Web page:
Thy Kingdom Come

“Thy kingdom come; thy will be

done on earth as it is in heaven”

– Matthew 6:10

Recently, I delivered a sermon titled “Thy Kingdom Come.” It was part of our Name that Sermon series in which worshippers submitted sermon ideas. The request was for a sermon on the kingdom of God. [Click here for sermon audio.]

The synonymous phrases “kingdom of God” and “kingdom of heaven” appear about 100 times in the New Testament, including 68 times in the Gospel of Matthew. The concept of the kingdom of God is a central aspect of Jesus’ ministry and teachings. Jesus exhorts, “Repent, for the kingdom of heaven is at hand.” In his most famous of sermons, the Sermon on the Mount, he promises “Blessed are the poor in spirit, for theirs is the kingdom of heaven.” Jesus even teaches his disciples to pray, “Your kingdom come. Your will be done, on earth as it is in heaven.”

The kingdom of God refers to God’s reign in the world as the power behind all that was, is, and is to be.

In the New Testament, however, it becomes clear that Jesus is a different kind of king and God’s kingdom is a different kind of kingdom. This king does not lead with military might, but in meekness, gentleness, and humility. This is a king who comes in, not on a war horse, but on a donkey. Moreover, in the kingdom of God, the smallest seed grows to be the greatest of shrubs. In this kingdom, the stone that the builders rejected becomes the cornerstone. In this kingdom, those who want to be great must be willing to serve.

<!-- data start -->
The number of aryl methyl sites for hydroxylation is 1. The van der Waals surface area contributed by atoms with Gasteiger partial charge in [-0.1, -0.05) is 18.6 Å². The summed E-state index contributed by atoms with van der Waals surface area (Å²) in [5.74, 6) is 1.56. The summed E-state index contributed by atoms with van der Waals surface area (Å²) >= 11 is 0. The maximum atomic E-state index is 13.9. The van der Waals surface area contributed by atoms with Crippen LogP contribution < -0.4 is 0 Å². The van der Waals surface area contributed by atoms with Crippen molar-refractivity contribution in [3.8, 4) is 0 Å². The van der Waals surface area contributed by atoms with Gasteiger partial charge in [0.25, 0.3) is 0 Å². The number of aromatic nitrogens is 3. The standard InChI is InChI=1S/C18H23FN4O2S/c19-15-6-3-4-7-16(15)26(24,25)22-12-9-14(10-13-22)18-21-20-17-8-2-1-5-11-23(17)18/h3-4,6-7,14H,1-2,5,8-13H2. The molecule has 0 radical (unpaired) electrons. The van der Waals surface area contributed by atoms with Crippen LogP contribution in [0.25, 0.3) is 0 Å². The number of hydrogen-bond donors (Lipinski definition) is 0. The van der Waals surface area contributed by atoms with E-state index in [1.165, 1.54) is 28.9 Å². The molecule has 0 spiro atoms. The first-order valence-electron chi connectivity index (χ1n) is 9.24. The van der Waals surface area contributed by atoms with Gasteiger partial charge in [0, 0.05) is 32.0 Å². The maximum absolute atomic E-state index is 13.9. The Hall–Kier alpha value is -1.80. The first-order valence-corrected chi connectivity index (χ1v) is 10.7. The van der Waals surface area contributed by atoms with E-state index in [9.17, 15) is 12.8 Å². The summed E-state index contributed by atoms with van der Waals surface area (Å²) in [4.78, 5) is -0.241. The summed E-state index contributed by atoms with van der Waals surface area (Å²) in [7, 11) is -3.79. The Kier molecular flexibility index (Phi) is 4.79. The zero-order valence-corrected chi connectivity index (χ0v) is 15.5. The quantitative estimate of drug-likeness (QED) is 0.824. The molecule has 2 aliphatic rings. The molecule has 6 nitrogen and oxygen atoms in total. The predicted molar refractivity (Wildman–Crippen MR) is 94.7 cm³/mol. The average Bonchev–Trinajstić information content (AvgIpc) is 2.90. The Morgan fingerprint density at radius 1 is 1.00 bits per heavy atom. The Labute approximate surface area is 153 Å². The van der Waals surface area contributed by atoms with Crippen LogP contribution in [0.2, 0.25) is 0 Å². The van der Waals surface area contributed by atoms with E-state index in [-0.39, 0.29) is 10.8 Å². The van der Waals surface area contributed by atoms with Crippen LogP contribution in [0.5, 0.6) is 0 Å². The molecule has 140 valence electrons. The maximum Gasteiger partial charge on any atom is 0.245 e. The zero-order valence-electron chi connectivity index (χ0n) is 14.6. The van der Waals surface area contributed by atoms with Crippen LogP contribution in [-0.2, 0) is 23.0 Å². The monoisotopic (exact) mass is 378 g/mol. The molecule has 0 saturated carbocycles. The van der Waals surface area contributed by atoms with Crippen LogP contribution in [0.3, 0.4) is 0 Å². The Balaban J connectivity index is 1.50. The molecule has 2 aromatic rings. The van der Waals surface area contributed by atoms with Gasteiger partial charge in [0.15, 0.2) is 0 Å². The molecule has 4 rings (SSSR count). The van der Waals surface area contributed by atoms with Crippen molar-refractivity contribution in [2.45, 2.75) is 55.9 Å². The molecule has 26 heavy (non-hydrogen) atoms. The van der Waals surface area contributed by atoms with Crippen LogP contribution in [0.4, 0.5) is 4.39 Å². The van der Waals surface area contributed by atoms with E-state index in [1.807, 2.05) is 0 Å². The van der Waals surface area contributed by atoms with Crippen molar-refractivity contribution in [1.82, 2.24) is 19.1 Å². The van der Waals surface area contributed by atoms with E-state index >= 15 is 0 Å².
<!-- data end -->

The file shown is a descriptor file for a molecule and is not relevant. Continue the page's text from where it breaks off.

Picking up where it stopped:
The kingdom of God is both present and future; it is at hand and it is to come. There is the impression that in the kingdom, God takes what is wrong with the world and makes it right.  In the kingdom, the last will become first and the first will become last. In the kingdom, “let the weak say ‘I am strong;’ let the poor say ‘I am rich.’” The Kingdom of God points to a future in which God’s justice and peace will ultimately prevail. But what do we do until then?

Until then, as followers of Christ, we must live as dual citizens in this world and in the Kingdom of God. We live in various nations subject to their regulatory requirements and societal norms. But we have another king and we are subject to the ethical mandates of another kingdom. Paul says that we are ambassadors for Christ. Our task is to speak, act, and live in ways that cause God’s kingdom to come on earth as it is in heaven. When we give food to the hungry, give drink to the thirsty, welcome the stranger, promote equality for the marginalized, and pursue justice for the oppressed, we live in ways that allow God’s kingdom to come and God’s will to be done on earth as it is in heaven. Then “thy kingdom come” becomes more than a prayer; indeed, it becomes a calling and a way of life.

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